2016 to test mettle of economies
IMF lowers Middle East growth forecast; advanced nations to see modest recovery.
The International Monetary Fund on Tuesday revised down the Middle East growth forecast to 3.6 per cent for 2016 from its previous forecast of 3.9 per cent in October 2015.
The region's growth is projected to be the same 3.6 per cent in 2017 as well, the Washington-based lender said in its latest World Economic Outlook.
Saudi growth seen to hit 14-year low
Saudi arabia is expected to witness its lowest growth rate since 2002 during this year on dramatic fall in oil prices, according to projections of the International Monetary Fund and HSBC Holdings released on Tuesday. The world's largest oil exporter's growth will slow down to 1.2 per cent in 2016, the fund said in its updated outlook. Last October, it predicted 2.2 per cent growth for the kingdom in 2016. The IMF also projected growth in 2017 to be a modest 1.9 per cent, down one percentage point from its October forecast. In 2009, Saudi arabia's economy contracted by 2.1 per cent due to the sharp fall in crude oil prices in the wake of global financial crisis. The kingdom's economy, which heavily dependent on oil revenues, grew by 3.4 per cent in 2015, according to the IMF.
The fund also cut the global growth forecast to 3.4 per cent in 2016 and 3.6 per cent in 2017. Emerging market and developing economies are facing increased challenges and key risks are related to China's slowdown, stronger dollar, geopolitical tensions and renewed global risk aversion.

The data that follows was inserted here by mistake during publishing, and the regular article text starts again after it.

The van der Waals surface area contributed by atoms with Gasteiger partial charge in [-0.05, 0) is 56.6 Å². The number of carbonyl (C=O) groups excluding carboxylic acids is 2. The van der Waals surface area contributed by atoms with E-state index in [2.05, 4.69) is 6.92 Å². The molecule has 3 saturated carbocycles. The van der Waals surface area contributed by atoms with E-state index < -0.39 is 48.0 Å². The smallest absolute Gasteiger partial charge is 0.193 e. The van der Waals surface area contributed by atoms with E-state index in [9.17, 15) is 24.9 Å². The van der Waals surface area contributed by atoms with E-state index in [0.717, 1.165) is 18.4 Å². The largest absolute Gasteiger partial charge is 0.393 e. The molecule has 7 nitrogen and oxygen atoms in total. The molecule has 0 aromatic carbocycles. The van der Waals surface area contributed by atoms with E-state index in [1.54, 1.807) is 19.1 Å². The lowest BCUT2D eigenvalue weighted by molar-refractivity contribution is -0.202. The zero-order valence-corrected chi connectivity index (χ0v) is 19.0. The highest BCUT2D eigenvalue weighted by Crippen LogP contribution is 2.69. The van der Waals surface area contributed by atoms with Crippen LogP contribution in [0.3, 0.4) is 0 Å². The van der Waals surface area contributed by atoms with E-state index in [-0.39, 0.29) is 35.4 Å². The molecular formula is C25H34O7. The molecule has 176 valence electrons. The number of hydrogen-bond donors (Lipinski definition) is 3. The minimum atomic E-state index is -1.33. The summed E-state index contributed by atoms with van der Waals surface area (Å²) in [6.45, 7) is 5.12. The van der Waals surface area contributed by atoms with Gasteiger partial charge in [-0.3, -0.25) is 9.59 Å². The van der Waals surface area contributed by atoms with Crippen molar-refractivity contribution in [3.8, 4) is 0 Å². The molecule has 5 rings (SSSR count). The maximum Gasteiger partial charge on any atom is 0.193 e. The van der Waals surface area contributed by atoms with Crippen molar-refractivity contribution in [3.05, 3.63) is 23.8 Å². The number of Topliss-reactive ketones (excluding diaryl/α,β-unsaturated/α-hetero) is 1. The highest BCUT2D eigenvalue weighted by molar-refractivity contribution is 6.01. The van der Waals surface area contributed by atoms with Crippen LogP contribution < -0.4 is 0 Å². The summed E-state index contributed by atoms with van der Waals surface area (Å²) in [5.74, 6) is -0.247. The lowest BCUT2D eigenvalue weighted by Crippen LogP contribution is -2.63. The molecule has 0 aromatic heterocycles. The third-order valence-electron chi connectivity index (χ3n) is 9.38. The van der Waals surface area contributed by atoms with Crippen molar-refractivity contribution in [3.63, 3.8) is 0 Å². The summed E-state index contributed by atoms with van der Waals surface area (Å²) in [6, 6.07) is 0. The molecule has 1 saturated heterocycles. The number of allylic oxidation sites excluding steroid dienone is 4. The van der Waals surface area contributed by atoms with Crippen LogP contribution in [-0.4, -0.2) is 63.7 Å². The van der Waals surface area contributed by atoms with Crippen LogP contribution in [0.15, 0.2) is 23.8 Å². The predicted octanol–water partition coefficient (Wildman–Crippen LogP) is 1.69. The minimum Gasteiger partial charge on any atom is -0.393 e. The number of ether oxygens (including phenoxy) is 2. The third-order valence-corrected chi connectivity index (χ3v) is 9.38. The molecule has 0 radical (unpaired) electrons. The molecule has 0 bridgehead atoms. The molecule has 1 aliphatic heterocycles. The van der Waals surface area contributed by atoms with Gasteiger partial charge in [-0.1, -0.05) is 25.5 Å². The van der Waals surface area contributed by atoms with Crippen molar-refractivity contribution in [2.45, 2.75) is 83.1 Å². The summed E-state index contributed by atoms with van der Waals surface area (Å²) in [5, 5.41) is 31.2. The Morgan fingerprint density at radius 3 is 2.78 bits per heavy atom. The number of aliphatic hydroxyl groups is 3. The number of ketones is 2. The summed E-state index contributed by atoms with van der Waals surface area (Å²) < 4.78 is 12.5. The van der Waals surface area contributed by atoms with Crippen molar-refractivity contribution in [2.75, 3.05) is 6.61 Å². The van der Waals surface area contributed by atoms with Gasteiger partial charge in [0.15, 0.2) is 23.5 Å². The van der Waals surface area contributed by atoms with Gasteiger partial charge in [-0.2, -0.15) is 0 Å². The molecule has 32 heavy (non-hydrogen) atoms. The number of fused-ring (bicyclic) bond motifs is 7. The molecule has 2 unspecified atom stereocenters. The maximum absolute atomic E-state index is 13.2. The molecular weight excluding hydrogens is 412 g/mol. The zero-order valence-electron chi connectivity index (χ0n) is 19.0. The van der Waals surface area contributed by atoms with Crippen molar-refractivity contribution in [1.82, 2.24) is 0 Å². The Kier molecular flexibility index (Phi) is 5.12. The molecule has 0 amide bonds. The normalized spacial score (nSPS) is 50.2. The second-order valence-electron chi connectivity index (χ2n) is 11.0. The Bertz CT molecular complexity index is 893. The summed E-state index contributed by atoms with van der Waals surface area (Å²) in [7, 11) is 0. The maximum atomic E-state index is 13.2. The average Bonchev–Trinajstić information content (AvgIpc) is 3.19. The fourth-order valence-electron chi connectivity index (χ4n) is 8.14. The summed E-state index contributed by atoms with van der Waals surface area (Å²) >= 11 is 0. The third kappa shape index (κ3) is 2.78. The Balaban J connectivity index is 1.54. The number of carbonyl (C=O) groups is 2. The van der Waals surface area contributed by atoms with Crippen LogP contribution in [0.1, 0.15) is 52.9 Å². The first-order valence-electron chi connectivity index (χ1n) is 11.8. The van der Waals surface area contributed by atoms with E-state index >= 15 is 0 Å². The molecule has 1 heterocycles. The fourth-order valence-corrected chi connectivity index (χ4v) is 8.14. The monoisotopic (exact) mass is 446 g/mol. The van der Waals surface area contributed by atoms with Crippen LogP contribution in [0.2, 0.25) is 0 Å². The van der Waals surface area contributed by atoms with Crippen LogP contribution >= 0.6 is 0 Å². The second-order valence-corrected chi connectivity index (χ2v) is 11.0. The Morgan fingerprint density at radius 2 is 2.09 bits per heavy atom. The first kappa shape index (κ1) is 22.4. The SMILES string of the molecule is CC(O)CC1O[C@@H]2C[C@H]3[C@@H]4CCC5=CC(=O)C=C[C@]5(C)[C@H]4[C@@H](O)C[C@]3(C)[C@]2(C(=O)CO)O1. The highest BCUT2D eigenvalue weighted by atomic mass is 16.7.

Advanced economies will see a modest recovery, while emerging market and developing economies face the new reality of slower growth, according to the outlook.
India and parts of emerging Asia are bright spots, projected to grow at a robust pace.
The IMF kept India's growth projection unchanged at 7.3 per cent for this year and 7.5 per cent in the next year. The fund maintained its previous China growth forecasts of 6.3 per cent in 2016 and six per cent in 2017.
"This coming year is going to be a year of great challenges and policymakers should be thinking about short-term resilience and the ways they can bolster it, but also about the longer-term growth prospects," Maurice Obstfeld, IMF economic counsellor and director of research, said in a statement.
"Those long-term actions," he added, "will actually have positive effects in the short run by increasing confidence and increasing people's faith in the future."
Emerging market and developing economies are now confronting a new reality of lower growth, with cyclical and structural forces undermining the traditional growth paradigm, IMF Managing Director Christine Lagarde pointed out in a recent speech.
Growth forecasts for most emerging market and developing economies reveal a slower pickup than previously predicted. Growth is projected to increase from 4 per cent in 2015 - the lowest rate since the 2008-09 financial crisis - to 4.3 and 4.7 per cent in 2016 and 2017, respectively. But these overall numbers fail to do full justice to the diversity of situations across countries.
Latin America and the Caribbean will again see a contraction in 2016, reflecting the recession in Brazil and economic stress elsewhere in the region, even as most other countries in the region will continue to grow. Emerging Europe is expected to grow at a steady pace. Most countries in sub-Saharan Africa will see a gradual pickup in growth.
Growth in advanced economies is projected to rise to 2.1 per cent and to hold steady in 2017, a slightly weaker pickup than that forecast in October.
Overall activity remains robust in the United States. But there are also challenges stemming from the strength of the dollar.
In the euro area, stronger private consumption supported by lower oil prices and easy financial conditions is outweighing a weakening of net exports.
Growth in Japan is also expected to firm up in 2016, on the back of fiscal support, lower oil prices, accommodative financial conditions, and rising incomes.
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